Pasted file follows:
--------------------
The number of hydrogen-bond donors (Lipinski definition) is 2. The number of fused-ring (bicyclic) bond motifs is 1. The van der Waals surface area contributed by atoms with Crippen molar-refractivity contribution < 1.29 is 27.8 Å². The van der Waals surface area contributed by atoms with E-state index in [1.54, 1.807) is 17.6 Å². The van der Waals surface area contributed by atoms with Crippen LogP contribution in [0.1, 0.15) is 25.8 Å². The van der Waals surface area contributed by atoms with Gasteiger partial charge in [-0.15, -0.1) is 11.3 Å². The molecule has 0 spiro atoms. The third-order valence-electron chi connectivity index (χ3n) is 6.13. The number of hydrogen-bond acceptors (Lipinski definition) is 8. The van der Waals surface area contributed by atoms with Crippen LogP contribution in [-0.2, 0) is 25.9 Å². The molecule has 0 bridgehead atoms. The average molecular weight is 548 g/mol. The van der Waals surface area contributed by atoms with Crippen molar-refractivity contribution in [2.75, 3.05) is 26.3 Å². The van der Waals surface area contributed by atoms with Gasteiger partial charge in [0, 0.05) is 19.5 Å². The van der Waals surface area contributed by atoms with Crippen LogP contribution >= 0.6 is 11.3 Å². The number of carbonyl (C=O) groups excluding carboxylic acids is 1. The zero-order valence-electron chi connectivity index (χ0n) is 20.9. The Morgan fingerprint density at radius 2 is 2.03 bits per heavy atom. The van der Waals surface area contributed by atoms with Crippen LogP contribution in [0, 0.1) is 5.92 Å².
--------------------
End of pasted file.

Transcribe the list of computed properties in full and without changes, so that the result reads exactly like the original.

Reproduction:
The number of hydrogen-bond donors (Lipinski definition) is 2. The number of fused-ring (bicyclic) bond motifs is 1. The van der Waals surface area contributed by atoms with Crippen molar-refractivity contribution < 1.29 is 27.8 Å². The van der Waals surface area contributed by atoms with E-state index in [1.54, 1.807) is 17.6 Å². The van der Waals surface area contributed by atoms with Crippen LogP contribution in [0.1, 0.15) is 25.8 Å². The van der Waals surface area contributed by atoms with Gasteiger partial charge in [-0.15, -0.1) is 11.3 Å². The molecule has 0 spiro atoms. The third-order valence-electron chi connectivity index (χ3n) is 6.13. The number of hydrogen-bond acceptors (Lipinski definition) is 8. The van der Waals surface area contributed by atoms with Crippen LogP contribution in [-0.2, 0) is 25.9 Å². The molecule has 0 bridgehead atoms. The average molecular weight is 548 g/mol. The van der Waals surface area contributed by atoms with Crippen molar-refractivity contribution in [2.75, 3.05) is 26.3 Å². The van der Waals surface area contributed by atoms with Gasteiger partial charge in [0, 0.05) is 19.5 Å². The van der Waals surface area contributed by atoms with Crippen LogP contribution >= 0.6 is 11.3 Å². The number of carbonyl (C=O) groups excluding carboxylic acids is 1. The zero-order valence-electron chi connectivity index (χ0n) is 20.9. The Morgan fingerprint density at radius 2 is 2.03 bits per heavy atom. The van der Waals surface area contributed by atoms with Crippen LogP contribution in [0, 0.1) is 5.92 Å².